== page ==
By Andrew M. Mwenda
Dear friends and allies on Facebook! I know many of you are excited about the fall of Sudanese President Omar Al Bashir hoping that his example may also happen in Uganda. I am also aware that you view him as just another tyrant who was stifling democracy and oppressing the people of Sudan who has finally met his fate and fallen from power.
Yet for me the fall of Bashir has made him a hero. Bashir presided over a rapidly growing economy. Between 1989 when he came to power and 2013, the economy of Sudan grew at an annual average rate of 8.41%, making it the 4th fastest growing economy in the world. It is this growth that nurtured the social forces – professionals and women – who organized the protests.
The economy of Sudan at $120b is larger than the economies of Kenya, Uganda, Rwanda and Burundi combined. Yet it has a population of 43m compared to these four countries with a combined population of over 110m. Sudan’s per capita income is $4,000; Kenya is $1,500, Uganda and Rwanda about $700 and Burundi $500.
What is the lesson here: success, more than failure, is what is likely to create grave diggers! Bashir fell because his leadership nurtured social forces that could use the streets to effectively bring him down. Same applies to Ben Ali in Tunisia and Mubarak in Egypt where per capita income was $9,000 and $6,000 respectively. It is unlikely that peasants trying to ache a living out of the soil can organize village paths protests that can bring down a government.
The success of Bashir can be seen in the fact that he has not been brought down by some primitive social forces organized around identity (like the islamic religion) such as Boko Haram or Al Shabab. He has been toppled by protests led by professionals and educated women groups. Such forces, if their energies are well harnessed, have greater potential to usher in a new liberal democratic dispensation.
A great leader does not need to directly and personally organize a transition to democracy. All he needs is to nurture the social forces that advance democratic politics. In his fall Bashir has proven to have been that great leader and I applaud him for this.
I do not share the religious belief that good leaders need to be judged by what they intend to do. Rather I believe good leaders should be judged by what they produce – whether they intend it or not does not really matter.
A capitalist does not invest his money and make all the innovations because she/he wants to serve some social goal of creating jobs and paying taxes to the state. He/she invests to make money for himself/herself. But his/her selfish actions combined with competition in the market produce a socially beneficial outcome. That is the basis of the prosperity the world of today enjoys.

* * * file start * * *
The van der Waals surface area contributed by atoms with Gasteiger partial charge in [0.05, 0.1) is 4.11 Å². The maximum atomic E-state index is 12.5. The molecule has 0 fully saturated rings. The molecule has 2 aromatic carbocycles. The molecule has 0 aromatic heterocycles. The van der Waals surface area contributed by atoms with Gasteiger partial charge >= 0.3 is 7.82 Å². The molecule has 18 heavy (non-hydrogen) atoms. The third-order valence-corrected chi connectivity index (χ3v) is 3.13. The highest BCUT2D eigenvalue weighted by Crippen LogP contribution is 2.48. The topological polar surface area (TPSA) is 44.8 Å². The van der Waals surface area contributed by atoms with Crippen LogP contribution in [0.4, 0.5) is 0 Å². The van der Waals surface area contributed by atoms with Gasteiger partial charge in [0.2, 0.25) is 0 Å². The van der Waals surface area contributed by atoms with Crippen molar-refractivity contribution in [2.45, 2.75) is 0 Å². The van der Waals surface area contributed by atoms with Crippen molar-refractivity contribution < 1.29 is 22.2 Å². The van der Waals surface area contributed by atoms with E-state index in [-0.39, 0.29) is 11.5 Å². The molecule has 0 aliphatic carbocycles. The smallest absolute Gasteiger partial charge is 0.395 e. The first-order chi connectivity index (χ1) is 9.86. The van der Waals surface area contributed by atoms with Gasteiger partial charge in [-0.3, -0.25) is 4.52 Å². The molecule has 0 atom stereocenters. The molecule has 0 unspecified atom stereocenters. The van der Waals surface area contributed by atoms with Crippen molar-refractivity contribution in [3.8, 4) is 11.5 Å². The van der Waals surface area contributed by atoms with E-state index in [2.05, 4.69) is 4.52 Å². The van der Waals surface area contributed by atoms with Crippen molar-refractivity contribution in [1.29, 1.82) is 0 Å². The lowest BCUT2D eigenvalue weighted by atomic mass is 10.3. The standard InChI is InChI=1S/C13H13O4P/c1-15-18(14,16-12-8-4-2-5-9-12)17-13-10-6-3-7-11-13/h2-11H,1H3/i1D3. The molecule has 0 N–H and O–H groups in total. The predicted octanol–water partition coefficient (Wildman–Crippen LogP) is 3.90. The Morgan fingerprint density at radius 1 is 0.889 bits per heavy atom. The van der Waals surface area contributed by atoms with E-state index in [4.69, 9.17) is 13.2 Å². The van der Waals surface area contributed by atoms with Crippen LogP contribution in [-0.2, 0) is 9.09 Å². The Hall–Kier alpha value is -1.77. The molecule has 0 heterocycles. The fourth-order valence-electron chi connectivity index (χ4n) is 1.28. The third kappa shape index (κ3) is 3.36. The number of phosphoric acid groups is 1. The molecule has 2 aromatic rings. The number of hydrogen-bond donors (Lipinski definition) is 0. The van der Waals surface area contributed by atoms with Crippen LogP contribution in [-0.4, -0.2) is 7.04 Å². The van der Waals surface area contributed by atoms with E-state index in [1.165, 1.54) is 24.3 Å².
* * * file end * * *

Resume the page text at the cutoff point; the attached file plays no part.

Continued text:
The same applies to Bashir. He wanted power and to keep it did many things that perhaps helped the economy of Sudan to grow! That natured the enlightened forces that have finally brought him down. This is a great achievement.
But there are worrying signs in that country. Yesterday the new military leader of Sudan stepped down after only one day in office because protesters refused to leave the streets. This portends of bad things. A country cannot be ruled by protestors on the streets. Any such rule has great potential to produce a reign of terror as happened in France during the 1789 revolution. For then decisions in the chamber of deputies were determined by the Parisian mob.
I am therefore a bit worried now that the Sudan revolution may falter because I harbor inherent hostility to mob action. As I have said here time and time again, mobs rarely do things. Often they destroy things.
A mob forced Pontius Pilate to sentence Jesus Christ to death in 33 CE; another mob had sentenced Socrates to death in 399 BCE. As a child I was horrified by the Jesus’s death. I could hear echoes of the mob chanting: “crucify him, crucify him…” The mob was willing to let Banabas, a thief, go free to vent their spleen on an innocent Jesus. I then developed a morbid hatred for majoritarian decisions.
The foundation of freedom is order. So first and foremost the state has to enjoy a monopoly over the exercise of violence, and ensure the rule of law, not the rule of the mob. The passions of the masses have to be controlled, not to be allowed to run government. Empowering a mob is playing with fire.
Andrew Mwenda is veteran journalist and founder of The Independent Magazine.
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